Monday, August 9, 2010

Proper 16 Year C

Proper 16 C
(Revised Common Lectionary)

Jeremiah 1:4-10; Psalm 71:1-6; OR Isaiah 58:9b-14; Psalm 103:1-8; Hebrews12:18-29; Luke 13:10-17 

(See also comments for the Fourth Sunday after the Epiphany, Year C)
Jeremiah reports his call as a young boy.  "...[T]he word of the Lord..." informs the boy that while he was still in the womb, the Lord "consecrated" him.  The youth points out the obvious problem-- he is too young to know what to say and to be taken seriously.  But the Lord tells him this is not a problem, because "you shall speak whatever I command you" and " to whom I send you."  Indeed, the message which Jeremiah is ordained to deliver will "pluck up.. pull down.... destroy... overthrow... build and... plant."

The psalmist looks back over her life and realizes that the Lord has been "my hope... my refuge since my youth... from birth...."


The Isaiah text promises that when human behavior shifts from blame and gossip ("pointing the finger" and "speaking evil") and instead focuses on "the needs of the afflicted," then you will be revived, restored, renewed individually and as a whole society.  This promise of restoration by focusing on justice includes keeping the sabbath a "delight" and "honorable" rather than for one's own needs.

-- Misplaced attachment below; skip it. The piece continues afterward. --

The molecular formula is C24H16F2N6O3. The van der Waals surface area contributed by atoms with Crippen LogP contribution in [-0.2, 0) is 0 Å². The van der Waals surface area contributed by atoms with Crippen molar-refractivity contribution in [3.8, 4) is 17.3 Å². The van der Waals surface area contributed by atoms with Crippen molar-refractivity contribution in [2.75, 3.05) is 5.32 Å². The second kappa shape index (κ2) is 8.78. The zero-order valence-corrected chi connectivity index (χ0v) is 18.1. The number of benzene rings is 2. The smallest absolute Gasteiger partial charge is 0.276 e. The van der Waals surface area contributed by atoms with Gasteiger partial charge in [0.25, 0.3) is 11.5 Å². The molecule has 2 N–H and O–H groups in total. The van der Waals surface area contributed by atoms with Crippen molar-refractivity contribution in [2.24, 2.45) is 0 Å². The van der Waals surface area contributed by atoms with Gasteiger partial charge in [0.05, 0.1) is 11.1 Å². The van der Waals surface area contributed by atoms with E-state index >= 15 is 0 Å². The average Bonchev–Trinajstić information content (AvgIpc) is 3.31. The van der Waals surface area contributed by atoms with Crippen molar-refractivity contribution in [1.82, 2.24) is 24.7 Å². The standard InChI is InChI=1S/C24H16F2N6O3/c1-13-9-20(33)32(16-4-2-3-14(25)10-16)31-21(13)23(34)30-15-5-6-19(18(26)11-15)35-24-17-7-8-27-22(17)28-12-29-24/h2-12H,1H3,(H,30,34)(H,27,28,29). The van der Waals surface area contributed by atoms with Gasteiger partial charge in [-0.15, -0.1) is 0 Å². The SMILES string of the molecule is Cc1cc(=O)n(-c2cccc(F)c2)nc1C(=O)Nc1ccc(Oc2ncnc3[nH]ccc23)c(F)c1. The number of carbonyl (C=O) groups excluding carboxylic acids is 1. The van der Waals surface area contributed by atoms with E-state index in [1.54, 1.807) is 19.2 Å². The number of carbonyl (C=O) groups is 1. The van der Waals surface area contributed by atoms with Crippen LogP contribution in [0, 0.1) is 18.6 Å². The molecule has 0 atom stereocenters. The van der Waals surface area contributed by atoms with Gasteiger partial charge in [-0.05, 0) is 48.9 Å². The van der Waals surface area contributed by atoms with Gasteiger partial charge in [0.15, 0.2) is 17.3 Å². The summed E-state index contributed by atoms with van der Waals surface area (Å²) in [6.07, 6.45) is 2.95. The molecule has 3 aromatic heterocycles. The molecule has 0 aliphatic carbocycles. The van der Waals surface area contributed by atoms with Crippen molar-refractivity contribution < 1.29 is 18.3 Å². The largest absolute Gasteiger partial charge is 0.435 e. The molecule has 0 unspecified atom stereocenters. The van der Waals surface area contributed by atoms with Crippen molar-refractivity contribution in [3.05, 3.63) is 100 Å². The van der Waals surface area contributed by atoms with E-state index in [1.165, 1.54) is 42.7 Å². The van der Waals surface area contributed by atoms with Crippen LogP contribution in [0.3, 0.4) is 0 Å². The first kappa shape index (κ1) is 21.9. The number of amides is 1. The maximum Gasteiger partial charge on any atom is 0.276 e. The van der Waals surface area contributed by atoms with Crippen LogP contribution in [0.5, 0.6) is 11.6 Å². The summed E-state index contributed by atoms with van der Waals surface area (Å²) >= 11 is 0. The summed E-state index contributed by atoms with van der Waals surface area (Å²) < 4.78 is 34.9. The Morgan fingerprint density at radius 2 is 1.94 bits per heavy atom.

The psalmist honors the Lord with his entire being because the Lord forgives, heals, redeems, satisfies his needs but also reveals "justice for all the oppressed."  "Compassionate and gracious is the Lord...." 

The writer who chose to address "the Hebrews" recalls the past occasions of God's revelation which were accompanied by fire, darkness, gloom, tempest, "the sound of the trumpet, and a voice from heaven whose words made the heavens beg that not another word be spoken..." as very different than the most recent self-revelation of God, "Jesus, the mediator of a new covenant...."  Because Jesus speaks "from heaven" there is even greater urgency to "not refuse the one who is speaking...."  Our worship, therefore, should be done with "reverence and awe."

Only Luke tells of an encounter in a local synagogue between Jesus and a woman for severely crippled for eighteen years and the conflict this encounter creates.  Jesus invited the woman, who was presumed to be possessed by "a spirit," to come over to him.  He immediately told her "you are free from your ailment."  He then laid hands on her and she stood up straight!  The "leader of the synagogue" was furious with Jesus for healing on the sabbath.  But Jesus mocked the "hypocrisy" and implied that the sabbath is as good as any to "be set free from this bondage...."  The leader was humiliated, but everyone else celebrated "all the wonderful things he was doing."